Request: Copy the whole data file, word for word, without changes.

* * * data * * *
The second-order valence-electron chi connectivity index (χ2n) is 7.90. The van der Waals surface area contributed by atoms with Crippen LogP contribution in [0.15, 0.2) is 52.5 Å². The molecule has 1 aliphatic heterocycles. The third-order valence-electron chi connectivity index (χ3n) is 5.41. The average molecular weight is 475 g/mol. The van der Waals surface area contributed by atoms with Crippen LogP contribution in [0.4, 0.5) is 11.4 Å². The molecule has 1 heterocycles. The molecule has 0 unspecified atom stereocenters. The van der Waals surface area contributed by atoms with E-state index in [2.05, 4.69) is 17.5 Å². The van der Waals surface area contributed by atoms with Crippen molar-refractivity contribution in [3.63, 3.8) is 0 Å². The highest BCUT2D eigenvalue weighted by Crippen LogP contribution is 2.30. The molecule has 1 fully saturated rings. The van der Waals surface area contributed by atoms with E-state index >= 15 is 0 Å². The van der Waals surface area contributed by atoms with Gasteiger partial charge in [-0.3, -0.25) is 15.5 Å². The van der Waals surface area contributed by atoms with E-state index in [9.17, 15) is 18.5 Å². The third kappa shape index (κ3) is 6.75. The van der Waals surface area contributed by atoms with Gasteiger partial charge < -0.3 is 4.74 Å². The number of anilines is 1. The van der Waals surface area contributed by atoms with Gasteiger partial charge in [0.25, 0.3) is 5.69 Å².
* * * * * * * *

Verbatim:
The second-order valence-electron chi connectivity index (χ2n) is 7.90. The van der Waals surface area contributed by atoms with Crippen LogP contribution in [0.15, 0.2) is 52.5 Å². The molecule has 1 aliphatic heterocycles. The third-order valence-electron chi connectivity index (χ3n) is 5.41. The average molecular weight is 475 g/mol. The van der Waals surface area contributed by atoms with Crippen LogP contribution in [0.4, 0.5) is 11.4 Å². The molecule has 1 heterocycles. The molecule has 0 unspecified atom stereocenters. The van der Waals surface area contributed by atoms with E-state index in [2.05, 4.69) is 17.5 Å². The van der Waals surface area contributed by atoms with Crippen molar-refractivity contribution in [3.63, 3.8) is 0 Å². The highest BCUT2D eigenvalue weighted by Crippen LogP contribution is 2.30. The molecule has 1 fully saturated rings. The van der Waals surface area contributed by atoms with E-state index >= 15 is 0 Å². The van der Waals surface area contributed by atoms with Gasteiger partial charge in [-0.3, -0.25) is 15.5 Å². The van der Waals surface area contributed by atoms with E-state index in [9.17, 15) is 18.5 Å². The third kappa shape index (κ3) is 6.75. The van der Waals surface area contributed by atoms with Gasteiger partial charge < -0.3 is 4.74 Å². The number of anilines is 1. The van der Waals surface area contributed by atoms with Gasteiger partial charge in [0.25, 0.3) is 5.69 Å².